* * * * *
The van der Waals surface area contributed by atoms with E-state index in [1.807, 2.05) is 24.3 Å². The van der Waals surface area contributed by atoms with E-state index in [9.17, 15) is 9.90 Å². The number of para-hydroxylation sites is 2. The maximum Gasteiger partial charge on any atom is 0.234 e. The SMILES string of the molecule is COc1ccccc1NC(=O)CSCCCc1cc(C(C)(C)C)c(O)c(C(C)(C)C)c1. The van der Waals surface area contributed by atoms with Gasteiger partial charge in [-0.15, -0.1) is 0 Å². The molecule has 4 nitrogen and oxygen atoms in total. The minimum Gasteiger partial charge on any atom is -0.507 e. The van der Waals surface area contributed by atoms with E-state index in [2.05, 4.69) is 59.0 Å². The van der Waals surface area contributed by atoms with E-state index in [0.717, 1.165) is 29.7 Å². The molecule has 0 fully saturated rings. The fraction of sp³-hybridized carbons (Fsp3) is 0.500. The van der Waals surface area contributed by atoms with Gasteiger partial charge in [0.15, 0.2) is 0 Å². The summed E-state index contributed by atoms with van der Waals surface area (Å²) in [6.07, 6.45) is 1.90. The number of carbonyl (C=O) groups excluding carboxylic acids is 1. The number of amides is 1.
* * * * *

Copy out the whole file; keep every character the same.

The van der Waals surface area contributed by atoms with E-state index in [1.807, 2.05) is 24.3 Å². The van der Waals surface area contributed by atoms with E-state index in [9.17, 15) is 9.90 Å². The number of para-hydroxylation sites is 2. The maximum Gasteiger partial charge on any atom is 0.234 e. The SMILES string of the molecule is COc1ccccc1NC(=O)CSCCCc1cc(C(C)(C)C)c(O)c(C(C)(C)C)c1. The van der Waals surface area contributed by atoms with Gasteiger partial charge in [-0.15, -0.1) is 0 Å². The molecule has 4 nitrogen and oxygen atoms in total. The minimum Gasteiger partial charge on any atom is -0.507 e. The van der Waals surface area contributed by atoms with E-state index in [2.05, 4.69) is 59.0 Å². The van der Waals surface area contributed by atoms with E-state index in [0.717, 1.165) is 29.7 Å². The molecule has 0 fully saturated rings. The fraction of sp³-hybridized carbons (Fsp3) is 0.500. The van der Waals surface area contributed by atoms with Gasteiger partial charge in [0.15, 0.2) is 0 Å². The summed E-state index contributed by atoms with van der Waals surface area (Å²) in [6.07, 6.45) is 1.90. The number of carbonyl (C=O) groups excluding carboxylic acids is 1. The number of amides is 1.